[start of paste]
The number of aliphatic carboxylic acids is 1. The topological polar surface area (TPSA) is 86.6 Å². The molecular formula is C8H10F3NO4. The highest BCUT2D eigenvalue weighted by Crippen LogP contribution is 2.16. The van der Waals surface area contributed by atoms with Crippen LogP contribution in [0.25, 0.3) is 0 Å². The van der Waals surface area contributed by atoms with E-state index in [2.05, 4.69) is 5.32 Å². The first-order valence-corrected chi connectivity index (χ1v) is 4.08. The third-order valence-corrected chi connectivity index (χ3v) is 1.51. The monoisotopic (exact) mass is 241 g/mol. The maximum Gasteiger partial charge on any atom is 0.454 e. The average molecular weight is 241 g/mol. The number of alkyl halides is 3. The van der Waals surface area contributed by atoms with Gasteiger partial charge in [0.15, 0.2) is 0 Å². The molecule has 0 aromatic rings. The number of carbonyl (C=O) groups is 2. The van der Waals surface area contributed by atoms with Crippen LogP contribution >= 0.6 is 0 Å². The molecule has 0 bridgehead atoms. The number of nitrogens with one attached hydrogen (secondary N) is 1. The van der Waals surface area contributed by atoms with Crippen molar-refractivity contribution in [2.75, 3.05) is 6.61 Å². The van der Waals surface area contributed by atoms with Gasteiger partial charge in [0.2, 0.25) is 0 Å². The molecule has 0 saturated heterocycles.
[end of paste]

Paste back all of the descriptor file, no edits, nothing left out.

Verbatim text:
The number of aliphatic carboxylic acids is 1. The topological polar surface area (TPSA) is 86.6 Å². The molecular formula is C8H10F3NO4. The highest BCUT2D eigenvalue weighted by Crippen LogP contribution is 2.16. The van der Waals surface area contributed by atoms with Crippen LogP contribution in [0.25, 0.3) is 0 Å². The van der Waals surface area contributed by atoms with E-state index in [2.05, 4.69) is 5.32 Å². The first-order valence-corrected chi connectivity index (χ1v) is 4.08. The third-order valence-corrected chi connectivity index (χ3v) is 1.51. The monoisotopic (exact) mass is 241 g/mol. The maximum Gasteiger partial charge on any atom is 0.454 e. The average molecular weight is 241 g/mol. The number of alkyl halides is 3. The van der Waals surface area contributed by atoms with Gasteiger partial charge in [0.15, 0.2) is 0 Å². The molecule has 0 aromatic rings. The number of carbonyl (C=O) groups is 2. The van der Waals surface area contributed by atoms with Crippen LogP contribution >= 0.6 is 0 Å². The molecule has 0 bridgehead atoms. The number of nitrogens with one attached hydrogen (secondary N) is 1. The van der Waals surface area contributed by atoms with Crippen molar-refractivity contribution in [2.75, 3.05) is 6.61 Å². The van der Waals surface area contributed by atoms with Gasteiger partial charge in [0.2, 0.25) is 0 Å². The molecule has 0 saturated heterocycles.